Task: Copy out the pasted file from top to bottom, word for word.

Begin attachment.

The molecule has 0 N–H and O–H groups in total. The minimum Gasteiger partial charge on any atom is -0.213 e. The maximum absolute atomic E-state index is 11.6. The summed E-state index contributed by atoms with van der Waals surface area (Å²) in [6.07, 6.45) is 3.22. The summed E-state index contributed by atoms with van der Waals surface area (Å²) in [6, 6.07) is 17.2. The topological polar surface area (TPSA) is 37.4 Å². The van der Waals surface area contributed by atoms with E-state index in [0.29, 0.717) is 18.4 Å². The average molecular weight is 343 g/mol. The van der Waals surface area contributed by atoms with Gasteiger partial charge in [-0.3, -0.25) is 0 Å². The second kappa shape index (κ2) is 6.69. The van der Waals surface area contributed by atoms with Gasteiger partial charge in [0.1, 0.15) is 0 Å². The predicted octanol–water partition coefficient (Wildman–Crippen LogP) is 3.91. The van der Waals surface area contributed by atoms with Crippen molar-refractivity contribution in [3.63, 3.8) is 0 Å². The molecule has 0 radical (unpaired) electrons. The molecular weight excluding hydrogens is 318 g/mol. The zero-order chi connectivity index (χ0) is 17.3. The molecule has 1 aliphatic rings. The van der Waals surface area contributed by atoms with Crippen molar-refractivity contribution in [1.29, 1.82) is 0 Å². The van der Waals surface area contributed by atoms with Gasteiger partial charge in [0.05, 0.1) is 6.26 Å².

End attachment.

The molecule has 0 N–H and O–H groups in total. The minimum Gasteiger partial charge on any atom is -0.213 e. The maximum absolute atomic E-state index is 11.6. The summed E-state index contributed by atoms with van der Waals surface area (Å²) in [6.07, 6.45) is 3.22. The summed E-state index contributed by atoms with van der Waals surface area (Å²) in [6, 6.07) is 17.2. The topological polar surface area (TPSA) is 37.4 Å². The van der Waals surface area contributed by atoms with E-state index in [0.29, 0.717) is 18.4 Å². The average molecular weight is 343 g/mol. The van der Waals surface area contributed by atoms with Gasteiger partial charge in [-0.3, -0.25) is 0 Å². The second kappa shape index (κ2) is 6.69. The van der Waals surface area contributed by atoms with Gasteiger partial charge in [0.1, 0.15) is 0 Å². The predicted octanol–water partition coefficient (Wildman–Crippen LogP) is 3.91. The van der Waals surface area contributed by atoms with Crippen molar-refractivity contribution in [3.63, 3.8) is 0 Å². The molecule has 0 radical (unpaired) electrons. The molecular weight excluding hydrogens is 318 g/mol. The zero-order chi connectivity index (χ0) is 17.3. The molecule has 1 aliphatic rings. The van der Waals surface area contributed by atoms with Crippen molar-refractivity contribution in [1.29, 1.82) is 0 Å². The van der Waals surface area contributed by atoms with Gasteiger partial charge in [0.05, 0.1) is 6.26 Å².